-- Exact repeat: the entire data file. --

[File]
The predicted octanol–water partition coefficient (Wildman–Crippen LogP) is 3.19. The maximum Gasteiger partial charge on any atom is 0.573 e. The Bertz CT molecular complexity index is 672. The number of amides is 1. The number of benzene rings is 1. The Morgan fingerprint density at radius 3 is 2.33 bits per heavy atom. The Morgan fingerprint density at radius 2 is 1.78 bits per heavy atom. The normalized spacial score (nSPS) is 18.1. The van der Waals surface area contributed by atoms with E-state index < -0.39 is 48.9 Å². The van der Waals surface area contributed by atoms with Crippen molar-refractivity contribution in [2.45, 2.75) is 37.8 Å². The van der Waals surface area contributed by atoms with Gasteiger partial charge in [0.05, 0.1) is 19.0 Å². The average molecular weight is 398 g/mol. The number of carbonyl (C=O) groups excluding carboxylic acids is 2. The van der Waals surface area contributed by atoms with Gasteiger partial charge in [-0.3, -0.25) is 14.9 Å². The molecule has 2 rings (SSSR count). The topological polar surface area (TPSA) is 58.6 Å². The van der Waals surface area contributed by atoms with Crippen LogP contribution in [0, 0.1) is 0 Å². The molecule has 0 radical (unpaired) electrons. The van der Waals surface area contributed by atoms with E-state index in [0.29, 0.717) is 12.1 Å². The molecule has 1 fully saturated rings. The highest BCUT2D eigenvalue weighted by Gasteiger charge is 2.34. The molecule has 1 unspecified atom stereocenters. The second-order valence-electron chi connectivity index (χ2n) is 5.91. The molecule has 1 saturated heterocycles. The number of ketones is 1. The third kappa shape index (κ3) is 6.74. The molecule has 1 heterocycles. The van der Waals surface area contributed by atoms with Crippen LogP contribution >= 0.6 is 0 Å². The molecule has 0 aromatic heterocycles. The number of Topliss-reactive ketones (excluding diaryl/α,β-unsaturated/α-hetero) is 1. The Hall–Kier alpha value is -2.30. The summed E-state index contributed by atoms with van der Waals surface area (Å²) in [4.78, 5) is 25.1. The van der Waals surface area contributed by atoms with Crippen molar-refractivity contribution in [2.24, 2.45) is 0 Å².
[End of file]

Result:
The predicted octanol–water partition coefficient (Wildman–Crippen LogP) is 3.19. The maximum Gasteiger partial charge on any atom is 0.573 e. The Bertz CT molecular complexity index is 672. The number of amides is 1. The number of benzene rings is 1. The Morgan fingerprint density at radius 3 is 2.33 bits per heavy atom. The Morgan fingerprint density at radius 2 is 1.78 bits per heavy atom. The normalized spacial score (nSPS) is 18.1. The van der Waals surface area contributed by atoms with E-state index < -0.39 is 48.9 Å². The van der Waals surface area contributed by atoms with Crippen molar-refractivity contribution in [2.45, 2.75) is 37.8 Å². The van der Waals surface area contributed by atoms with Gasteiger partial charge in [0.05, 0.1) is 19.0 Å². The average molecular weight is 398 g/mol. The number of carbonyl (C=O) groups excluding carboxylic acids is 2. The van der Waals surface area contributed by atoms with Gasteiger partial charge in [-0.3, -0.25) is 14.9 Å². The molecule has 2 rings (SSSR count). The topological polar surface area (TPSA) is 58.6 Å². The van der Waals surface area contributed by atoms with Crippen LogP contribution in [0, 0.1) is 0 Å². The molecule has 0 radical (unpaired) electrons. The van der Waals surface area contributed by atoms with E-state index in [0.29, 0.717) is 12.1 Å². The molecule has 1 fully saturated rings. The highest BCUT2D eigenvalue weighted by Gasteiger charge is 2.34. The molecule has 1 unspecified atom stereocenters. The second-order valence-electron chi connectivity index (χ2n) is 5.91. The molecule has 1 saturated heterocycles. The number of ketones is 1. The third kappa shape index (κ3) is 6.74. The molecule has 1 heterocycles. The van der Waals surface area contributed by atoms with Crippen LogP contribution >= 0.6 is 0 Å². The molecule has 0 aromatic heterocycles. The number of Topliss-reactive ketones (excluding diaryl/α,β-unsaturated/α-hetero) is 1. The Hall–Kier alpha value is -2.30. The summed E-state index contributed by atoms with van der Waals surface area (Å²) in [4.78, 5) is 25.1. The van der Waals surface area contributed by atoms with Crippen molar-refractivity contribution in [2.24, 2.45) is 0 Å².